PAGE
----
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38k Original Miles: 1979 Maserati Merak SS

It is said that beauty is in the eye of the beholder. That is undoubtedly true with classic cars. That is why some enthusiasts consider the Maserati Merak one of the most beautiful Italian supercars of all time, while others are unmoved by its appearance. Its styling captures the essence of cars of this genre produced in Italy during that period, and it has aged surprisingly well to remain fresh forty-four years after this 1979 Merak SS rolled out of the factory. This car isn’t perfect, but it is a genuine survivor with a known ownership history and 38,000 miles on its odometer. Its next journey could be to a new home, with the seller listing the Maserati here on eBay in Morristown, New Jersey. Bidding has crawled to $6,100, which is below the reserve.

The Merak broke cover at the 1972 Geneva Motor Show, with its lines penned by legendary designer Giorgetto Giugiaro. The company produced 1,830 examples between then and 1983, with this classic rolling out of the factory in 1979. Its presentation is quite acceptable for a survivor-grade car of this vintage, although a close-up shot reveals checking and deterioration in its stunning Red paint. The issue doesn’t require immediate attention, and the new owner could leave this classic untouched if they preferred preservation over restoration. It would undoubtedly benefit from a cosmetic refresh, but it is a decision that won’t need to be rushed. There are no visible panel defects, and the seller doesn’t mention any existing or previous rust problems. The trim and glass are in good order, and there are no signs of stains or physical damage on those beautifully crafted alloy wheels.

Maserati based the Merak on the Bora model, although the project aimed to create a less expensive vehicle with a more versatile interior. They achieved both goals, with the Merak produced as a 2+2. Rear seat space is limited but can accommodate children or small adults. The seller describes the inside of this classic as looking nearly new, and it is hard to argue with their assessment. The Black leather upholstered surfaces show no signs of wear, the carpet is spotless, and there is no evidence of UV damage or crumbling plastic. The seller is unsure whether the car ever featured air conditioning, but there was no evidence of system components when they purchased the Merak in 1987. Comfort and convenience features include power windows and a Blaupunkt AM/FM radio/cassette player with a power antenna.

One of the key features that allowed Maserati to squeeze four seats into a car that shared the same wheelbase and overall length as the Bora can be found when we lift the hood. While the Bora featured a mid-mounted V8, the Merak received a 3.0-liter V6 in the same location. It sends its power to the road via a five-speed manual transaxle. The company introduced the SS derivative to the range in 1976 after unveiling it at the previous year’s Geneva Motor Show. This new model offered better performance via a lower weight and increased engine power. European buyers had 217hp and 199 ft/lbs of torque at their disposal, although changes to comply with tighter emission laws saw American buyers receive 182hp and 180 ft/lbs. The weight reduction program still saw the SS tip the scales at 3,192 lbs, which is heavy for a vehicle of this type. It should despatch the ¼-mile in 16.1 seconds, with the V6 running out of breath at 140mph. The seller indicates this Merak is a turnkey proposition. It recently received a new clutch, a rebuilt Paris Rhone alternator, a NOS voltage regulator, and a custom-built starter. The car runs and drives perfectly, with the embedded video clip in their listing confirming the engine sounds as sweet as a nut.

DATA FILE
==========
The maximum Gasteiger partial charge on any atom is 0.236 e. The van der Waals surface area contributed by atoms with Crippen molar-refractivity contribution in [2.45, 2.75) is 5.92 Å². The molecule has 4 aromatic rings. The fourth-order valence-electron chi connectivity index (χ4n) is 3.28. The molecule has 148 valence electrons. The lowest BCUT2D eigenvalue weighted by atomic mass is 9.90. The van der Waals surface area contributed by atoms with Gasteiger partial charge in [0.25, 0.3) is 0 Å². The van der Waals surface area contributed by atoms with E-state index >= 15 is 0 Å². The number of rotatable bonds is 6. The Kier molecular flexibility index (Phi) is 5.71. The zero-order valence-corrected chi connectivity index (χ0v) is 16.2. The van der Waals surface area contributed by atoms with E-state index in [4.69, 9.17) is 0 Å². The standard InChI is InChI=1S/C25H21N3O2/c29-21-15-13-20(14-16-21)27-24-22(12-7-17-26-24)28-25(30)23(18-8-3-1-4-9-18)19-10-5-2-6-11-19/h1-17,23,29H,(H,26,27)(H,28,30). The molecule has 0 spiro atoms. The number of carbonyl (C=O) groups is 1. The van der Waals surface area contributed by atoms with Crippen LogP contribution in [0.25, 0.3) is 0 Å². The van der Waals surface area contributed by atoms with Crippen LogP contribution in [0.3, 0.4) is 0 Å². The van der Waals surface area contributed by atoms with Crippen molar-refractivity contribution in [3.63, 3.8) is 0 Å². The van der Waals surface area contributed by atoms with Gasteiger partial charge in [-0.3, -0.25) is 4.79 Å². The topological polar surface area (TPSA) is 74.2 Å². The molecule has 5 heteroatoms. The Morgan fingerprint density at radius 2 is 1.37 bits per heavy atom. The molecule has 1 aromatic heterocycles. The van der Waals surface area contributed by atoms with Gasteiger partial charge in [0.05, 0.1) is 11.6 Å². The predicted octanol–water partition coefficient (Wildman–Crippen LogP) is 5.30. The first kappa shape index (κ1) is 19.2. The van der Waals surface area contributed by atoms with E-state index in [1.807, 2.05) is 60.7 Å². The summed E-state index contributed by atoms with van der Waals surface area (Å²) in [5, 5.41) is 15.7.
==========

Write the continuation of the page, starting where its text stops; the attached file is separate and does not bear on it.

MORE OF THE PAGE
Various sources quote different production totals for the Maserati Merak SS, but all agree that the number was below 1,000 cars. The seller states that 787 were produced, and some websites support that claim. The bidding has been restrained, but this could be because some potential buyers are contemplating what it might cost to address the existing paint issues. That shouldn’t prevent it from topping $30,000 before the hammer falls, although a higher figure is possible. Do you think it will get there, or will this seller need to lower their sights?

Comments

  1. Avatar photo LuckysDad

    All Meraks had A/C as standard.

    Like 2
  2. Avatar photo JudoJohn

    #3 is $57K and #4 is $43K. Looks like somewhere between the 2, but closer to 3. Nice car

    Like 0
  3. Avatar photo John

    The big advantage of the SS version of the Merak was changing the dash from the same one as used in the Citroen SM to the better looking dash from the more expensive Maserati Bora.

    Like 1
  4. Avatar photo Joe Elliott

    “…there was no evidence of [AC] system components.” Ummmmm, what about the AC compressor shown in the engine bay photo? (It’s too new to be ‘70s original, but it’s in the stock location, and I’m pretty sure AC was standard, at least on USA models.)

    Like 1
    • Avatar photo John

      Looks like a cobbled together non original AC unit. Maybe because original compressors were not available, or outrageously priced. The use of screw drive clamps instead of crimp connections on the hose on the far right is questionable.

      Like 0
  5. Avatar photo t-bone bob

    US $30,200.55
    48 bids
    Ended11/21, 09:00 PM
    Reserve not met

    Like 1

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